P1010312revrev

 

--Curmudgeon & Wing Nut

22 comments:

Yolanda Elizabet said...

Sing it sister!

GardenJoy4Me said...

I agree .. and I'm very happy to be Canadian and to say my country believes you have the right to "MAREE HOO You Want" whether it is spelled right or not : )
I worry about you Americans all the time .. but there are always a few that I find comfort in.
Thank you Curmudgeon and Wing Nut !

Shibaguyz said...

GO C&W!!

Our favorite sign pictured here was "Can I vote on your marriage?"

Jason and I have been together for 15 years. We were married by a minister friend in front of a few close friends and his parents.

I can't say enough about the emotions that this has stirred in us. If I were to start now, the anger and rage would fill up pages in the comment section of your blog... so I won't.

A friend of ours is putting together a petition to have the Mormon churches non-profit status taken away as a result of their political campaign and the amount of money they threw into it. We will post about this on our blog and let you know about it as soon as we have details. They will not get away with this. We must draw a line in the sand and demand our civil rights. Enough is enough!!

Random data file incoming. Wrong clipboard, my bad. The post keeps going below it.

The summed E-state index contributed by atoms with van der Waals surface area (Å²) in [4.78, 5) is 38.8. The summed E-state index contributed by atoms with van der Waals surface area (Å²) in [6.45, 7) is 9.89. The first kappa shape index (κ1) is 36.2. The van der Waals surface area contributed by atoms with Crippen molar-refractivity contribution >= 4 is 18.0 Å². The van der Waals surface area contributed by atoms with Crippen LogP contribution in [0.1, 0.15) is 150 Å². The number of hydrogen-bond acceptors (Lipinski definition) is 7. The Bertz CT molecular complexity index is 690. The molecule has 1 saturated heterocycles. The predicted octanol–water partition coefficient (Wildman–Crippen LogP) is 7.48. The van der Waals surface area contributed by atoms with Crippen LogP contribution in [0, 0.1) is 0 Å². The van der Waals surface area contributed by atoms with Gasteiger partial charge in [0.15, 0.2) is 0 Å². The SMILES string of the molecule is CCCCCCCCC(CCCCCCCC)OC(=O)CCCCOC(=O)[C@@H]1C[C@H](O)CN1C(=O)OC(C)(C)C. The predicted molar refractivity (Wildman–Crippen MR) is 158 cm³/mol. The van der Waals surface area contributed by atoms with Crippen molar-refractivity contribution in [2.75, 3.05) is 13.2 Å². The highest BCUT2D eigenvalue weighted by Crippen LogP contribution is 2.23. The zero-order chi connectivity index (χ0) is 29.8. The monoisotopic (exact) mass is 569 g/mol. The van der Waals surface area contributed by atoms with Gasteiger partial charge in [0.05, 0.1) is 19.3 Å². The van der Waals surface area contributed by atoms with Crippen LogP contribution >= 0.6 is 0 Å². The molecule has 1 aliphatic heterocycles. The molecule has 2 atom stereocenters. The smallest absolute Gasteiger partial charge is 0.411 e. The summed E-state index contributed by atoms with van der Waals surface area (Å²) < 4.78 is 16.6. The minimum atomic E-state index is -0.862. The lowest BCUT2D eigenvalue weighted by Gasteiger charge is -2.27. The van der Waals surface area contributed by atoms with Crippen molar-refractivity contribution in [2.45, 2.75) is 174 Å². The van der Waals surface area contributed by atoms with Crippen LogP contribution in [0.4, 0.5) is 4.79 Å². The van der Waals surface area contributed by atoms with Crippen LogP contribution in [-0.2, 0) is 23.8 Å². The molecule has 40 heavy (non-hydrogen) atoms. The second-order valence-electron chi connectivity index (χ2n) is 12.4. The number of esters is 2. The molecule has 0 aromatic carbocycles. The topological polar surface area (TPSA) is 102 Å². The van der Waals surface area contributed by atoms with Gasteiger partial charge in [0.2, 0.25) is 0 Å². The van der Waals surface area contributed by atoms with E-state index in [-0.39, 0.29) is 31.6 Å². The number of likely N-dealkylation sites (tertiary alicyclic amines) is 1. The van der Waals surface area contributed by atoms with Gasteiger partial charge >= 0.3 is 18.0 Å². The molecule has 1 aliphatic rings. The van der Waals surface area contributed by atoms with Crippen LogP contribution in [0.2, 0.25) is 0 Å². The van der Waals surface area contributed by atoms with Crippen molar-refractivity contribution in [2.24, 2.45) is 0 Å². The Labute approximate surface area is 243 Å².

Thank you for sharing this on your blog.

mr_subjunctive said...

*sigh*

I don't think Prop. 8 will stand, because I don't think it's legal in California. Or at least there are people arguing that.

I also think that it wouldn't have passed had the supporters not deliberately and knowingly spread lies (Your church will have to perform gay marriages!!!! Your kids will be taught about same-sex marriage in school!!!!) about what it would involve. This is sad, in a way, but it's also backhandedly encouraging: they couldn't have won on the prop's actual content. The times, they have a-changed.

So yes, I'm grumbly. (Actually, I was more grumbly about the Prop. 8 stuff because it meant that I couldn't be entirely happy about the election, not so much about the facts of Prop. 8's passage. Because like I said, I don't think Prop. 8 passing is actually going to mean a whole lot in the long run.)

But I'm also sorta proud of the GLBTQAI[1] community, too. I would not have expected this large of a protest. It wasn't that long ago that people within the community were trying to argue that marriage wasn't important enough for us to be bothering with, and we should be focused on some other issue. I don't know that it necessarily was the most important thing we could have chosen to fight for, but fight for it we have, and it seems to be working out more or less okay, actually.

There's a long but worthwhile post about this over at Shakesville, if you're interested.

There's a difference between being beat over the head by a hammer and being beat over the head by a hammer with a billion hairline cracks in it.

-

[1] We need a better acronym. For those out of the loop who might be reading this comment anyway: it stands for Gay-Lesbian-Bisexual-Transgendered-Questioning-Allied-and-Intersexed. We seem to be adding letters faster as time goes on.